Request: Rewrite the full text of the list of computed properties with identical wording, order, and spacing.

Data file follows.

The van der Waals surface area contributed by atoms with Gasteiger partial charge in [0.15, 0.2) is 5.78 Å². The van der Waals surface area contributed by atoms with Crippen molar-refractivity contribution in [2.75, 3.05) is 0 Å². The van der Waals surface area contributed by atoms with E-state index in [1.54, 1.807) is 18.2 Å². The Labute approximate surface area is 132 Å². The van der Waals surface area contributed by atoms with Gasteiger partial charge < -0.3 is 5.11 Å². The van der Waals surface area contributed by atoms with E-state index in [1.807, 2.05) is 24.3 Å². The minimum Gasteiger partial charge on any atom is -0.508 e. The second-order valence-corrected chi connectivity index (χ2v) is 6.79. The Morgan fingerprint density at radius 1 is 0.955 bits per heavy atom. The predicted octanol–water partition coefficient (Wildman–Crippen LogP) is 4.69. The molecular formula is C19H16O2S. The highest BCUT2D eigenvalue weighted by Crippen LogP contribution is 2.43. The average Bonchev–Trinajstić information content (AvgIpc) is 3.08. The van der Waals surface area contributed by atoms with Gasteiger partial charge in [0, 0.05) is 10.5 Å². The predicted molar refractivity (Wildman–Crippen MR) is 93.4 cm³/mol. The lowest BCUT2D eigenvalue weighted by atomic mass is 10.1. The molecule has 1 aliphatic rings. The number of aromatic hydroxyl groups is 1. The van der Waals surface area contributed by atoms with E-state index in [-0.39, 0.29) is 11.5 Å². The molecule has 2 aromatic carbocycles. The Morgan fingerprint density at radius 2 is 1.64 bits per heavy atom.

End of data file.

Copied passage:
The van der Waals surface area contributed by atoms with Gasteiger partial charge in [0.15, 0.2) is 5.78 Å². The van der Waals surface area contributed by atoms with Crippen molar-refractivity contribution in [2.75, 3.05) is 0 Å². The van der Waals surface area contributed by atoms with E-state index in [1.54, 1.807) is 18.2 Å². The Labute approximate surface area is 132 Å². The van der Waals surface area contributed by atoms with Gasteiger partial charge < -0.3 is 5.11 Å². The van der Waals surface area contributed by atoms with E-state index in [1.807, 2.05) is 24.3 Å². The minimum Gasteiger partial charge on any atom is -0.508 e. The second-order valence-corrected chi connectivity index (χ2v) is 6.79. The Morgan fingerprint density at radius 1 is 0.955 bits per heavy atom. The predicted octanol–water partition coefficient (Wildman–Crippen LogP) is 4.69. The molecular formula is C19H16O2S. The highest BCUT2D eigenvalue weighted by Crippen LogP contribution is 2.43. The average Bonchev–Trinajstić information content (AvgIpc) is 3.08. The van der Waals surface area contributed by atoms with Gasteiger partial charge in [0, 0.05) is 10.5 Å². The predicted molar refractivity (Wildman–Crippen MR) is 93.4 cm³/mol. The lowest BCUT2D eigenvalue weighted by atomic mass is 10.1. The molecule has 1 aliphatic rings. The number of aromatic hydroxyl groups is 1. The van der Waals surface area contributed by atoms with E-state index in [-0.39, 0.29) is 11.5 Å². The molecule has 2 aromatic carbocycles. The Morgan fingerprint density at radius 2 is 1.64 bits per heavy atom.